The University of California was concerned about the fact that most of the students accepted to the medical school were Caucasians. They felt that whites had a historical advantage over minorities because of differences in educational opportunities, etc. In response, the Board of Regents put into place a policy that said 16 of the 100 openings in the medical school each year would go to "non-whites." In 1973, one student, a Caucasian, was denied admission because of the new policy. However, his grades, test scores, etc. showed he was clearly better qualified than some of the people admitted under the Board's policy of reserving 16 spaces for minorities. The Caucasian student sued the Board. The U.S. Supreme Court ruled in his favor, and the Board of Regents was ordered to admit the student. This has been referred to as a case of reverse discrimination. Please comment on your feelings about the Court's opinion.© BrainMass Inc. brainmass.com March 22, 2019, 1:09 am ad1c9bdddf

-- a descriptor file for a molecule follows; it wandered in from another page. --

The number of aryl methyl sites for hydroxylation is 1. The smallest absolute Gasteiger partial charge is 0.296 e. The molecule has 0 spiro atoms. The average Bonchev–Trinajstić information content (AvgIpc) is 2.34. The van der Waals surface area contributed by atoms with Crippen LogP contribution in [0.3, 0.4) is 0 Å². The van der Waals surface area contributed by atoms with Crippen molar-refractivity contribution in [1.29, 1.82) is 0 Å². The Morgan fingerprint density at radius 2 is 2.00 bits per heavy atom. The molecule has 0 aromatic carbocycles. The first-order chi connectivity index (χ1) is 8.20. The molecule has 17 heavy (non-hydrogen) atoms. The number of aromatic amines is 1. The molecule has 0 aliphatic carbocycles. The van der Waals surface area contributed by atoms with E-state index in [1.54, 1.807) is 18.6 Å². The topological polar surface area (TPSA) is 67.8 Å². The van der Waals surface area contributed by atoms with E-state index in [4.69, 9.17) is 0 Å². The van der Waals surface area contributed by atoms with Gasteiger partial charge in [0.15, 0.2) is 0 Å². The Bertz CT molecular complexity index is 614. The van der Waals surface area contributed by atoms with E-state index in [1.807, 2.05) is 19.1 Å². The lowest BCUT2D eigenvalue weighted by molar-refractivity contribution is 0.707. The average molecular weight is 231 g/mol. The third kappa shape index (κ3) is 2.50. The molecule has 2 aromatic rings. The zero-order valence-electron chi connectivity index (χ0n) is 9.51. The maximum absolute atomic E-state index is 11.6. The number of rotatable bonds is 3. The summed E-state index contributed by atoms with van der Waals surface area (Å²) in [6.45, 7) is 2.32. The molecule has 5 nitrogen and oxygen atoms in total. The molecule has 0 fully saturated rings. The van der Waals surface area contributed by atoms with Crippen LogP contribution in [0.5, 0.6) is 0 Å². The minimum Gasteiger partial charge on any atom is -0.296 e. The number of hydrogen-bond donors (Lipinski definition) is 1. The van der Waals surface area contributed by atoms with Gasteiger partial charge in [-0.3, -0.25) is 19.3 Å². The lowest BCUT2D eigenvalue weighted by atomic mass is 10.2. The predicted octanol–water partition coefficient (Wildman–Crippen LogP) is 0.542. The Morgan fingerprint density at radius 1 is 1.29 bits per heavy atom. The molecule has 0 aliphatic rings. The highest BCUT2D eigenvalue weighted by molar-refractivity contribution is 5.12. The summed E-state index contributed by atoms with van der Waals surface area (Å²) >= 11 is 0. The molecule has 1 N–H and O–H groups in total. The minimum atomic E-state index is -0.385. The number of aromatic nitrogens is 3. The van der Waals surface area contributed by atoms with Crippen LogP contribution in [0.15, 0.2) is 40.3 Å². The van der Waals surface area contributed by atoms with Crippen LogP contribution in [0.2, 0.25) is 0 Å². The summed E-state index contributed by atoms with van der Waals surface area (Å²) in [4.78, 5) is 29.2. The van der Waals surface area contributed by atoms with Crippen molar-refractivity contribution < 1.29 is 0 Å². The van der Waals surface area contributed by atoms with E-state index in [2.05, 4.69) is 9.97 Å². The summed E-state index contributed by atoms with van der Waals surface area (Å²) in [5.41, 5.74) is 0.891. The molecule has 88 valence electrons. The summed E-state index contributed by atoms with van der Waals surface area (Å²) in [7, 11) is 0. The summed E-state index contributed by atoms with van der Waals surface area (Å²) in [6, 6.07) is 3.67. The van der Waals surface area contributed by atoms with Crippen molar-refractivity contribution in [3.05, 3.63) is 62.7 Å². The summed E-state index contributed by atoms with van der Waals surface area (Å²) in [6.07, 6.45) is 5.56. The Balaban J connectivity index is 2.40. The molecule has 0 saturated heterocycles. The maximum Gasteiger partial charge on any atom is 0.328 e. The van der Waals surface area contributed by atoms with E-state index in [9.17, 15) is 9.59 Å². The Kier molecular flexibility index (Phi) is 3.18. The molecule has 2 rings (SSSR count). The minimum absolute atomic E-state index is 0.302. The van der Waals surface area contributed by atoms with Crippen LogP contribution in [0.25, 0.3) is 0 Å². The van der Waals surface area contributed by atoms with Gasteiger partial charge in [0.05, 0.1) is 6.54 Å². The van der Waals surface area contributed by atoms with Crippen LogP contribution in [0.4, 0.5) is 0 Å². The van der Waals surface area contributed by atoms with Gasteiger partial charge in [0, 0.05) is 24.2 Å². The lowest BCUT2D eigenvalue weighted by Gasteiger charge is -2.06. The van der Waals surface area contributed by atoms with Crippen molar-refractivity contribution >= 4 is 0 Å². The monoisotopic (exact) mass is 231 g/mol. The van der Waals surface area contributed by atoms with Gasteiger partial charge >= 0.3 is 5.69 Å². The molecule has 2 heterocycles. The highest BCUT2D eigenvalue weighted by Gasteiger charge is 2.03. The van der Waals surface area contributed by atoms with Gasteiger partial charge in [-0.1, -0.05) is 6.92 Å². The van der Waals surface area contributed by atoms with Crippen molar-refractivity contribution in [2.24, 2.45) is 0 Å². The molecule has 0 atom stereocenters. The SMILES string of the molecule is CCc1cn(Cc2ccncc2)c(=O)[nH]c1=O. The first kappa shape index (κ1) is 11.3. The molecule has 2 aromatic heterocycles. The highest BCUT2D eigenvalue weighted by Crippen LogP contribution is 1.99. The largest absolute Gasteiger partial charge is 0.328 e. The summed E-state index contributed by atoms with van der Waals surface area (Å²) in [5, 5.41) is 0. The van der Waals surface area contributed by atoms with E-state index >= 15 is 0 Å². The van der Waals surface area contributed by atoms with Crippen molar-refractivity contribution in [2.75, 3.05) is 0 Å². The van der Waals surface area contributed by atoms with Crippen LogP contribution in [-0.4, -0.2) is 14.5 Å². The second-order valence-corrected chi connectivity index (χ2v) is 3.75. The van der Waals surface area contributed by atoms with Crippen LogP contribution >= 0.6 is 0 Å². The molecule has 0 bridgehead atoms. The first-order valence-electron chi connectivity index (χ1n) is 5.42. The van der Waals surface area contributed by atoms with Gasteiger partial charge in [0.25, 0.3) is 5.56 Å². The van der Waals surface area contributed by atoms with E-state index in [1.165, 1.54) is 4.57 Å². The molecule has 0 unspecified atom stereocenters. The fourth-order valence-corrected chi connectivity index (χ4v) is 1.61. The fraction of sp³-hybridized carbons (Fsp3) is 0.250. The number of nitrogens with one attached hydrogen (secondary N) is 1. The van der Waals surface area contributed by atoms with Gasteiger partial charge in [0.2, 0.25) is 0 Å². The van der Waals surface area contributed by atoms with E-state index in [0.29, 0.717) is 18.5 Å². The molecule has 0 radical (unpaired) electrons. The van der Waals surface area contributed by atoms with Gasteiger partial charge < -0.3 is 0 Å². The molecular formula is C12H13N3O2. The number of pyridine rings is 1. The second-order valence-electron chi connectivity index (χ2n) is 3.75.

This is one of the main issues with these types of policies, and we see court cases that are similar regarding employment. Candidate A was not hired because candidate B is a minority and the company has an affirmative action policy in place. Candidate A sues and it is discovered that he/she was actually more qualified than candidate B. The same situation often occurs when companies promote from within. If the employer is a large one and has an affirmative action ...
This solution discusses reverse discrimination and the University of California Medical school.